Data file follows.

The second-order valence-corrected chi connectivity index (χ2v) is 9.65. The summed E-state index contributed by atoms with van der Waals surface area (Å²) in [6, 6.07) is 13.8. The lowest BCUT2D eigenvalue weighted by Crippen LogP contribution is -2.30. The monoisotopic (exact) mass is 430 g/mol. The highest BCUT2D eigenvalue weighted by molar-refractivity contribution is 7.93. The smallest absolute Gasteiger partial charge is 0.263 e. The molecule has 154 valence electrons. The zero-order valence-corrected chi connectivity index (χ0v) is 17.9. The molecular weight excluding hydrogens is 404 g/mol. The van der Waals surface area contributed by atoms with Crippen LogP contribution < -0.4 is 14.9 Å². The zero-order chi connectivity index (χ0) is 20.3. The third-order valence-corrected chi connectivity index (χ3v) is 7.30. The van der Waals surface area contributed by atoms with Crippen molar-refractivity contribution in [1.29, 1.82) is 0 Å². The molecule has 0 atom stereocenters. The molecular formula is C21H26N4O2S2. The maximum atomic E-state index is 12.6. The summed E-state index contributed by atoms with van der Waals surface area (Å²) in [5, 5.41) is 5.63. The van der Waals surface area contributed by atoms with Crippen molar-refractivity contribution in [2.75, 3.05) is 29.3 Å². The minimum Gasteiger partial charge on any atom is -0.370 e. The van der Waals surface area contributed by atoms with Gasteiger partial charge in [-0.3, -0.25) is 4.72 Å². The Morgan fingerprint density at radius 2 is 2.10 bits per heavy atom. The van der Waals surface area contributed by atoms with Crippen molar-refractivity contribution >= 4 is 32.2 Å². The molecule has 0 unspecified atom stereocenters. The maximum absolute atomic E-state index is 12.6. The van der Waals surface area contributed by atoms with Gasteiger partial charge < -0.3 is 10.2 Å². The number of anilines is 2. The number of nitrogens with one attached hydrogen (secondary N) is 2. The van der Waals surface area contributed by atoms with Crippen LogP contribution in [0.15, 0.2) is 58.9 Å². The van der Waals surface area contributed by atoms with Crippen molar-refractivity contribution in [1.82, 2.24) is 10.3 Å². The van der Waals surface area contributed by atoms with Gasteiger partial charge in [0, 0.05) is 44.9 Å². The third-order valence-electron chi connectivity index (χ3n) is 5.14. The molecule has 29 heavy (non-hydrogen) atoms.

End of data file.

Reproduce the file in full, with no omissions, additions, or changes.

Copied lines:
The second-order valence-corrected chi connectivity index (χ2v) is 9.65. The summed E-state index contributed by atoms with van der Waals surface area (Å²) in [6, 6.07) is 13.8. The lowest BCUT2D eigenvalue weighted by Crippen LogP contribution is -2.30. The monoisotopic (exact) mass is 430 g/mol. The highest BCUT2D eigenvalue weighted by molar-refractivity contribution is 7.93. The smallest absolute Gasteiger partial charge is 0.263 e. The molecule has 154 valence electrons. The zero-order valence-corrected chi connectivity index (χ0v) is 17.9. The molecular weight excluding hydrogens is 404 g/mol. The van der Waals surface area contributed by atoms with Crippen LogP contribution < -0.4 is 14.9 Å². The zero-order chi connectivity index (χ0) is 20.3. The third-order valence-corrected chi connectivity index (χ3v) is 7.30. The van der Waals surface area contributed by atoms with Crippen molar-refractivity contribution in [1.29, 1.82) is 0 Å². The molecule has 0 atom stereocenters. The molecular formula is C21H26N4O2S2. The maximum atomic E-state index is 12.6. The summed E-state index contributed by atoms with van der Waals surface area (Å²) in [5, 5.41) is 5.63. The van der Waals surface area contributed by atoms with Crippen molar-refractivity contribution in [2.75, 3.05) is 29.3 Å². The minimum Gasteiger partial charge on any atom is -0.370 e. The van der Waals surface area contributed by atoms with Gasteiger partial charge in [-0.3, -0.25) is 4.72 Å². The Morgan fingerprint density at radius 2 is 2.10 bits per heavy atom. The van der Waals surface area contributed by atoms with Crippen molar-refractivity contribution >= 4 is 32.2 Å². The molecule has 0 unspecified atom stereocenters. The maximum absolute atomic E-state index is 12.6. The van der Waals surface area contributed by atoms with Gasteiger partial charge < -0.3 is 10.2 Å². The number of anilines is 2. The number of nitrogens with one attached hydrogen (secondary N) is 2. The van der Waals surface area contributed by atoms with Crippen LogP contribution in [0.15, 0.2) is 58.9 Å². The van der Waals surface area contributed by atoms with Crippen molar-refractivity contribution in [1.82, 2.24) is 10.3 Å². The van der Waals surface area contributed by atoms with Gasteiger partial charge in [0, 0.05) is 44.9 Å². The third-order valence-electron chi connectivity index (χ3n) is 5.14. The molecule has 29 heavy (non-hydrogen) atoms.